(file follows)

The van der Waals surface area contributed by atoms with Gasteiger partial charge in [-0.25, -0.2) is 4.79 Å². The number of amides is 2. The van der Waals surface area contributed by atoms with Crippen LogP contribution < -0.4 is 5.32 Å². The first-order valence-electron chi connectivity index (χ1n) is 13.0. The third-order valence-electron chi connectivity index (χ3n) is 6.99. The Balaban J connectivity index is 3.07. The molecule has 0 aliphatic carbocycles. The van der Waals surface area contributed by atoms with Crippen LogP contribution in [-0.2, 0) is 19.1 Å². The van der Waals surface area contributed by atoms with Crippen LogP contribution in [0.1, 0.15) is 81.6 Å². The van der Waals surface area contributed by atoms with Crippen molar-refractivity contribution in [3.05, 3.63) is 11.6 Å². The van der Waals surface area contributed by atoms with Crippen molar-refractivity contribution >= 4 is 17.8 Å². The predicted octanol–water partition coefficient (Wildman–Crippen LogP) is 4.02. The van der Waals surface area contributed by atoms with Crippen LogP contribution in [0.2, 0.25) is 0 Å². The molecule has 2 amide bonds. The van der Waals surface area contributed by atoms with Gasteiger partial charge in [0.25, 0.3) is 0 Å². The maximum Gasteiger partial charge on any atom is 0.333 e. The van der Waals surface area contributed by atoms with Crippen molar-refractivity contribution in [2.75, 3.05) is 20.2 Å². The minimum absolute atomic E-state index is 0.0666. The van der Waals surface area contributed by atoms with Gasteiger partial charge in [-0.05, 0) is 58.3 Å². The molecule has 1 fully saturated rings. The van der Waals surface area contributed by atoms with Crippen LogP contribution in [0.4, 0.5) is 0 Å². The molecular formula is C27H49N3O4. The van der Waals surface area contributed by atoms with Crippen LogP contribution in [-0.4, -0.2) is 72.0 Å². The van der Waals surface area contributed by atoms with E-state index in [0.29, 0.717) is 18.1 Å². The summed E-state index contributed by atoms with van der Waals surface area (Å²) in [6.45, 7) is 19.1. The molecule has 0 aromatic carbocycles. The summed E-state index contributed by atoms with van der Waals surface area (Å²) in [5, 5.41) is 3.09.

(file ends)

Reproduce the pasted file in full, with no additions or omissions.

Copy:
The van der Waals surface area contributed by atoms with Gasteiger partial charge in [-0.25, -0.2) is 4.79 Å². The number of amides is 2. The van der Waals surface area contributed by atoms with Crippen LogP contribution < -0.4 is 5.32 Å². The first-order valence-electron chi connectivity index (χ1n) is 13.0. The third-order valence-electron chi connectivity index (χ3n) is 6.99. The Balaban J connectivity index is 3.07. The molecule has 0 aliphatic carbocycles. The van der Waals surface area contributed by atoms with Crippen LogP contribution in [-0.2, 0) is 19.1 Å². The van der Waals surface area contributed by atoms with Crippen LogP contribution in [0.1, 0.15) is 81.6 Å². The van der Waals surface area contributed by atoms with Crippen molar-refractivity contribution in [3.05, 3.63) is 11.6 Å². The van der Waals surface area contributed by atoms with Crippen molar-refractivity contribution >= 4 is 17.8 Å². The predicted octanol–water partition coefficient (Wildman–Crippen LogP) is 4.02. The van der Waals surface area contributed by atoms with Crippen LogP contribution in [0.2, 0.25) is 0 Å². The molecule has 2 amide bonds. The van der Waals surface area contributed by atoms with Gasteiger partial charge in [0.25, 0.3) is 0 Å². The maximum Gasteiger partial charge on any atom is 0.333 e. The van der Waals surface area contributed by atoms with Crippen molar-refractivity contribution in [2.75, 3.05) is 20.2 Å². The minimum absolute atomic E-state index is 0.0666. The van der Waals surface area contributed by atoms with Gasteiger partial charge in [-0.05, 0) is 58.3 Å². The molecule has 1 fully saturated rings. The van der Waals surface area contributed by atoms with Crippen LogP contribution in [0.4, 0.5) is 0 Å². The molecular formula is C27H49N3O4. The van der Waals surface area contributed by atoms with Crippen LogP contribution in [-0.4, -0.2) is 72.0 Å². The van der Waals surface area contributed by atoms with E-state index in [0.29, 0.717) is 18.1 Å². The summed E-state index contributed by atoms with van der Waals surface area (Å²) in [6.45, 7) is 19.1. The molecule has 0 aromatic carbocycles. The summed E-state index contributed by atoms with van der Waals surface area (Å²) in [5, 5.41) is 3.09.